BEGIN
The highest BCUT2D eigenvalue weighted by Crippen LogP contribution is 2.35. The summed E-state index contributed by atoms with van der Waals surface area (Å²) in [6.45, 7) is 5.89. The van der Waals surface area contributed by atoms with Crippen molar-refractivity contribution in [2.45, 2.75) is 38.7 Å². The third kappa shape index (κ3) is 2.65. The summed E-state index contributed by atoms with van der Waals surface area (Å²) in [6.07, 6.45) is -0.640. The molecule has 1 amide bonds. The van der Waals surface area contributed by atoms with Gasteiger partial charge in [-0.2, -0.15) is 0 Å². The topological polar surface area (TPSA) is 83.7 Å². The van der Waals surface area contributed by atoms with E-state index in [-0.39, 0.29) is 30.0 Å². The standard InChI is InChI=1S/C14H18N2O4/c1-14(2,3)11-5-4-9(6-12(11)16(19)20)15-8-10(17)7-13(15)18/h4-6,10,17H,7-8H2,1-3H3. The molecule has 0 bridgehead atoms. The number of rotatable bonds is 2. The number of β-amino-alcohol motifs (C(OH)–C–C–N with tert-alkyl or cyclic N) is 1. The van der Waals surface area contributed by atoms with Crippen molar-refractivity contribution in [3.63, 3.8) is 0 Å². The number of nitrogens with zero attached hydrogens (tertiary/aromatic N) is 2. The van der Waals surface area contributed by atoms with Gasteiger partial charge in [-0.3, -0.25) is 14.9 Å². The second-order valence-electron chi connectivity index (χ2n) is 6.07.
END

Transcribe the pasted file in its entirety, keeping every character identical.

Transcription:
The highest BCUT2D eigenvalue weighted by Crippen LogP contribution is 2.35. The summed E-state index contributed by atoms with van der Waals surface area (Å²) in [6.45, 7) is 5.89. The van der Waals surface area contributed by atoms with Crippen molar-refractivity contribution in [2.45, 2.75) is 38.7 Å². The third kappa shape index (κ3) is 2.65. The summed E-state index contributed by atoms with van der Waals surface area (Å²) in [6.07, 6.45) is -0.640. The molecule has 1 amide bonds. The van der Waals surface area contributed by atoms with Gasteiger partial charge in [-0.2, -0.15) is 0 Å². The topological polar surface area (TPSA) is 83.7 Å². The van der Waals surface area contributed by atoms with E-state index in [-0.39, 0.29) is 30.0 Å². The standard InChI is InChI=1S/C14H18N2O4/c1-14(2,3)11-5-4-9(6-12(11)16(19)20)15-8-10(17)7-13(15)18/h4-6,10,17H,7-8H2,1-3H3. The molecule has 0 bridgehead atoms. The number of rotatable bonds is 2. The number of β-amino-alcohol motifs (C(OH)–C–C–N with tert-alkyl or cyclic N) is 1. The van der Waals surface area contributed by atoms with Crippen molar-refractivity contribution in [3.63, 3.8) is 0 Å². The number of nitrogens with zero attached hydrogens (tertiary/aromatic N) is 2. The van der Waals surface area contributed by atoms with Gasteiger partial charge in [-0.3, -0.25) is 14.9 Å². The second-order valence-electron chi connectivity index (χ2n) is 6.07.